WASHINGTON (Reuters) - The Iranian nuclear scientist who says he was abducted a year ago by U.S. agents was an informant for the CIA inside Iran for several years, The New York Times reported on Thursday, citing U.S. officials.
Shahram Amiri returned to Tehran early on Thursday, saying he was pressured to lie about Iran’s nuclear program. Washington denied kidnapping Amiri and insisted he had lived freely in the United States.
Officials said the scientist described to U.S. intelligence officers details of how a university in Tehran became the covert headquarters for Iran’s nuclear efforts, the newspaper reported.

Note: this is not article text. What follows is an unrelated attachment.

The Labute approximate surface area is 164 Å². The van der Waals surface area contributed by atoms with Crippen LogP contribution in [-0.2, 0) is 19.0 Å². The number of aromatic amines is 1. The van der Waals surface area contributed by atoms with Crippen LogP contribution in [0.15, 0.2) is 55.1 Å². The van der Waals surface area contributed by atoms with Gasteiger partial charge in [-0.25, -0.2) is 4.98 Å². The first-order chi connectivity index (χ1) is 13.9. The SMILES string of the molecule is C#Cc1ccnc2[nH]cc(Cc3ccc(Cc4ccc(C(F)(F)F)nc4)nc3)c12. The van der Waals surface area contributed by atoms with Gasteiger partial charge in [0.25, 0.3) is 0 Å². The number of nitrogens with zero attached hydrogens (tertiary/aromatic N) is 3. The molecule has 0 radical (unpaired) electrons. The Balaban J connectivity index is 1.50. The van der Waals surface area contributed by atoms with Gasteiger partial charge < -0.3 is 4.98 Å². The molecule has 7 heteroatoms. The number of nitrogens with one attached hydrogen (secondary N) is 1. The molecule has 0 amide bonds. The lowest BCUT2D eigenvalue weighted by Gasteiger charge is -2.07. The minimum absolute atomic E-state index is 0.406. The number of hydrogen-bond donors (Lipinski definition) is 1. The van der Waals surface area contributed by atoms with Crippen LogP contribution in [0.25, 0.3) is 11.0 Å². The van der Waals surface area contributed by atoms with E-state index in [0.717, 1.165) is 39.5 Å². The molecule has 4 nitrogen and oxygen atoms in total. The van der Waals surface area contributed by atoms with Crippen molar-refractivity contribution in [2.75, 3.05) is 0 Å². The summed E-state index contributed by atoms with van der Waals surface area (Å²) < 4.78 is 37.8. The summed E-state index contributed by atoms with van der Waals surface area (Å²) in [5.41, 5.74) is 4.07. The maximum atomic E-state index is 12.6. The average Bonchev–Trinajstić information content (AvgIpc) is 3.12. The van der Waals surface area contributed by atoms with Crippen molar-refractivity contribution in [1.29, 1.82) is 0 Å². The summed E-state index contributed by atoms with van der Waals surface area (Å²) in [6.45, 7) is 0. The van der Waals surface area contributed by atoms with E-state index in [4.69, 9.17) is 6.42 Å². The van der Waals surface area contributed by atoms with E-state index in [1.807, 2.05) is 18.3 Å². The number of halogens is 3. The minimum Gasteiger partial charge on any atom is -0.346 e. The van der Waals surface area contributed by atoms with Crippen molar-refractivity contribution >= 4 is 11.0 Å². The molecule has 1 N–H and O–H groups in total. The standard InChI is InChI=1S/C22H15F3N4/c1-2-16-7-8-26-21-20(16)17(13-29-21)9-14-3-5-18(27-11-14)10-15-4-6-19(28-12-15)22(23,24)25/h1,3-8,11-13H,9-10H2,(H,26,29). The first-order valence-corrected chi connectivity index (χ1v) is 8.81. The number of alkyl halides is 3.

While still in Iran, he was also one of the sources for a much-disputed National Intelligence Estimate on Iran’s suspected weapons program, published in 2007, the officials were cited as saying.
One official said Amiri provided “significant, original” information about secret aspects of his country’s nuclear program, the newspaper said.
The U.S. officials told the newspaper that at some point while working as a secret informant, Amiri visited Saudi Arabia, where the CIA arranged to spirit him out of that country.
Amiri eventually arrived in the United States and settled in Arizona. The Times said it was unclear whether he tried to bring his wife and son with him.
Reporting by JoAnne Allen; Editing by Peter Cooney